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OK, well a couple of observations from a non-expert here. I've played this tune a hundred or so times and because I'm basically an ear player I've never had to consider the changes as being weird. I also find the bridge to be the most interesting part of the melody, the (A) section always feeling kinda choppy to me. Anyway, Neely's claim that the original version was written in G is something that no one but Jobim can be certain of and he ain't talking. The song could have originally been written in Db and the arranger for Ribeiro's version could have changed it for that particular recording. I would venture a guess that if hence forth Jobim played it in Db then that's the key he originally wrote it in. All in all it was an interesting video.
 

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Discussion Starter · #22 ·
I enjoyed the history, and the evolution of the chords from the more Ellington to the more Jobim sounding chords.

We do the song in F when requested. It fits Leilani's vocals just right.

I never worry about what key the song is supposed to be played in. I always want the singer to be able to do his/her best. That said, different keys do sound a little different to me, depending on the song, and I don't know why that is. Since I do our backing tracks in MIDI we can shift the key around a bit so it sounds best for the singer and the song. Then whatever key it ends up with is the key I'll learn it on the sax.

Sorry, I missed the original post on this subject - didn't mean to post a duplicate.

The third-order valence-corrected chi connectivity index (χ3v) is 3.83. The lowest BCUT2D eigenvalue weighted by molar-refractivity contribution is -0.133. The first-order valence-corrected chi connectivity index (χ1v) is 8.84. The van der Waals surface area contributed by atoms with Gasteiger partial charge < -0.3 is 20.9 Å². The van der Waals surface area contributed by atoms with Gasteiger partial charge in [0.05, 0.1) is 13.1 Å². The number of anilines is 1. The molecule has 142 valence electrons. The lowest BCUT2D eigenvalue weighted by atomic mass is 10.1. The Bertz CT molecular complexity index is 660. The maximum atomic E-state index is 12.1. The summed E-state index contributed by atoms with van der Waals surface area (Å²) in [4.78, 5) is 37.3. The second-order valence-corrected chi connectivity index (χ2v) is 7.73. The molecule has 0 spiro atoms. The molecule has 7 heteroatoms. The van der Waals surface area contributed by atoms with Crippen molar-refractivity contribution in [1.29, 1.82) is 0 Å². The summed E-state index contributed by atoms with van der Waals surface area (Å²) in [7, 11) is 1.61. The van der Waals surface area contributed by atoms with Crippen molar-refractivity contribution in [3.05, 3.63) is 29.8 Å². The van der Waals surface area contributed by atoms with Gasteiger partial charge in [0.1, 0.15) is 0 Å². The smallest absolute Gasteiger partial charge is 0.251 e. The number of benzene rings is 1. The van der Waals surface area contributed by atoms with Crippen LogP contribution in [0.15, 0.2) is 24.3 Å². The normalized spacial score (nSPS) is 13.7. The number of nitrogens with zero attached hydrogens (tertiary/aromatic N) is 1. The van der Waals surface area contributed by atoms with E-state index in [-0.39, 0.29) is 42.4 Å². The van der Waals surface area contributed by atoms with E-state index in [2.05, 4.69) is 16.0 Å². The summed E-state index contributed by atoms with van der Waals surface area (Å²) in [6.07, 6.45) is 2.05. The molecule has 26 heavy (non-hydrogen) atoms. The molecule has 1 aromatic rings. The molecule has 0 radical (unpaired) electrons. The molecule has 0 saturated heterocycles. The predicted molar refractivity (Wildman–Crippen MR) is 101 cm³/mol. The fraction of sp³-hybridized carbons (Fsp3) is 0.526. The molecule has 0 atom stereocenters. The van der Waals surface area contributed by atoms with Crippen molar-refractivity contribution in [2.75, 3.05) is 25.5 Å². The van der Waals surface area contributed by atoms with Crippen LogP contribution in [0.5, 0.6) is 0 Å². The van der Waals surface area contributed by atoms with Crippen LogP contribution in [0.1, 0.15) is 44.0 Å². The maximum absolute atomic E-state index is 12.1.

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OK, well a couple of observations from a non-expert here. I've played this tune a hundred or so times and because I'm basically an ear player I've never had to consider the changes as being weird. I also find the bridge to be the most interesting part of the melody, the (A) section always feeling kinda choppy to me. Anyway, Neely's claim that the original version was written in G is something that no one but Jobim can be certain of and he ain't talking. The song could have originally been written in Db and the arranger for Ribeiro's version could have changed it for that particular recording. I would venture a guess that if hence forth Jobim played it in Db then that's the key he originally wrote it in. All in all it was an interesting video.
That's why what he said is that the earliest recorded version he could find was in G (Ribeiro). Of course that doesn't matter a bit as to what key it may or may not've been originally written in.
 

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It fits Leilani's vocals just right... I always want the singer to be able to do his/her best.
So a song in a certain key, then, may be the best fit for certain singer.

Although perhaps less so, a musician might also fit a song best in a certain key.

I wonder if a song in a certain key might best fit a certain audience or culture? Does an US audience resonate to a different key than a Brazilian audience?

The score from "The Best of the Bossa Novas by Antonio Carlos Jobim" published by MCA Music in 1966, is in F. What took it from G or Db to F?

I think a song has a natural key, but I can't explain or prove it.
 

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Thanks for the leads, Dave and J Dos Passos. I clearly need a good book that explains all these interesting jazz progressions with lots of examples, and will have to comb the forum for further reading suggestions.
 

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Some interesting history and analysis. Did you know it was first recorded in the key of G?
It's really interesting how it was first recorded in G but then Db became the traditional key it was played in with Joao Gilberto. It's also interesting the way he explains the blues/minimalist jazz influence in bossa nova in the video and how the countermelody (which is arguably a very important part of the song) was practically lost by most players today.